Jazan Wild asks Ninth Circuit to reinstate Heroes lawsuit
Comics creator Jazan Wild on Monday asked the Ninth Circuit Court of Appeals to revive his $60 million copyright-infringement lawsuit against NBC Universal and the producers of Heroes, arguing that a trial judge shouldn’t have thrown out his claims nearly two years ago.
Wild (aka Jason Barnes) sued the network and Tim Kring’s Tailwind Productions in May 2010, accusing them of stealing the “carnival of lost souls and outcasts” depicted in the fourth season of the drama from his 2005-2006 comic series Jazan Wild’s Carnival of Souls. In his original complaint, he laid out numerous side-by-side comparisons that he contends prove the TV show’s traveling carnival is “virtually identical” to the one in his comic series.
But in May 2011, U.S. District Judge Gary Allen Feess determined that Heroes and Carnival of Souls “differ markedly in mood and setting, and weren’t substantially similar works, and therefore Wild had failed to prove his claim for copyright infringement. In Wild’s appeal, he insisted the judge erred by using too rigorous of a test to determine infringement, arguing that the wide availability of his comic meant he had to meet a lower standard of proof.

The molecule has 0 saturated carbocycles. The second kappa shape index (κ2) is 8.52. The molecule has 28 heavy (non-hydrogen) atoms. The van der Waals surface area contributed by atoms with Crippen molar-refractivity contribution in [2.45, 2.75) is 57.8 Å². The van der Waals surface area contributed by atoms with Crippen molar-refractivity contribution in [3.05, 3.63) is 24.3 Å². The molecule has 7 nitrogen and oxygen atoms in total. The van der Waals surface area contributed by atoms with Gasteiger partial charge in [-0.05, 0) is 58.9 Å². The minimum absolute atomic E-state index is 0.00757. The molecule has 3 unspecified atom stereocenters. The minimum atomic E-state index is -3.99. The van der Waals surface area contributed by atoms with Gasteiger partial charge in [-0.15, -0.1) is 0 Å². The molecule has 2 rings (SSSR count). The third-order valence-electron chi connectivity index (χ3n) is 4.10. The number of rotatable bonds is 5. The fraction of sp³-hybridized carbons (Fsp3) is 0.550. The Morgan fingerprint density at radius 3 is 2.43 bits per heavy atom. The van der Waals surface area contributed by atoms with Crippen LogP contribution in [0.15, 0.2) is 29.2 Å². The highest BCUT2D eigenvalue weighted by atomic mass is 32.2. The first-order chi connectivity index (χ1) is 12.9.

Law360 reports that in Monday’s arguments, Wild’s attorney Theodore F. Shiells said that if the court were to reinstate the lawsuit, he would amend the complaint to demonstrate NBC used artwork from Carnival of Souls on its storyboards for Heroes’ fourth season. Network lawyer Gail Migdal Title dismissed the storyboard argument, saying, “If, at the end of the day, the work that is being alleged to have been infringed is not substantially similar to plaintiff’s work, there is no infringement,” Title said. “Random similarities cannot form the basis of copyright infringement. That’s simply not the law. It’s not good policy.”
Wild recently made waves online when he sent cease-and-desist notices to book reviewers who posted excerpts from Melissa Marr’s unrelated Carnival of Souls, a young-adult fantasy novel at the center of his trademark-infringement lawsuit against HarperCollins.